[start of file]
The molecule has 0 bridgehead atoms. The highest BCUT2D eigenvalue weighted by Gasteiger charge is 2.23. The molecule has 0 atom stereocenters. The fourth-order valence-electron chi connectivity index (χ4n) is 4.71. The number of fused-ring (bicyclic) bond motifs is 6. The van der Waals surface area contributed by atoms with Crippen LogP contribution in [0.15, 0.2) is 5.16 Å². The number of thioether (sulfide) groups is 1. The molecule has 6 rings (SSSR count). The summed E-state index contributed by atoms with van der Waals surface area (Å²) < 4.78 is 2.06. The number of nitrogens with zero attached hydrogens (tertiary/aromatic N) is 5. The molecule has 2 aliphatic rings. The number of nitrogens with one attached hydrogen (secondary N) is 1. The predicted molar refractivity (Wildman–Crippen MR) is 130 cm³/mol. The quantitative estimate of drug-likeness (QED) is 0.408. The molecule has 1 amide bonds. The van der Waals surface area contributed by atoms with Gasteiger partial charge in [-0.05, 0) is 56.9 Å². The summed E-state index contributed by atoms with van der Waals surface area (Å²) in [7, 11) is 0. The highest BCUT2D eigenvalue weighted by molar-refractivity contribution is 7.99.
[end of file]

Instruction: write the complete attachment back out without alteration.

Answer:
The molecule has 0 bridgehead atoms. The highest BCUT2D eigenvalue weighted by Gasteiger charge is 2.23. The molecule has 0 atom stereocenters. The fourth-order valence-electron chi connectivity index (χ4n) is 4.71. The number of fused-ring (bicyclic) bond motifs is 6. The van der Waals surface area contributed by atoms with Crippen LogP contribution in [0.15, 0.2) is 5.16 Å². The number of thioether (sulfide) groups is 1. The molecule has 6 rings (SSSR count). The summed E-state index contributed by atoms with van der Waals surface area (Å²) < 4.78 is 2.06. The number of nitrogens with zero attached hydrogens (tertiary/aromatic N) is 5. The molecule has 2 aliphatic rings. The number of nitrogens with one attached hydrogen (secondary N) is 1. The predicted molar refractivity (Wildman–Crippen MR) is 130 cm³/mol. The quantitative estimate of drug-likeness (QED) is 0.408. The molecule has 1 amide bonds. The van der Waals surface area contributed by atoms with Gasteiger partial charge in [-0.05, 0) is 56.9 Å². The summed E-state index contributed by atoms with van der Waals surface area (Å²) in [7, 11) is 0. The highest BCUT2D eigenvalue weighted by molar-refractivity contribution is 7.99.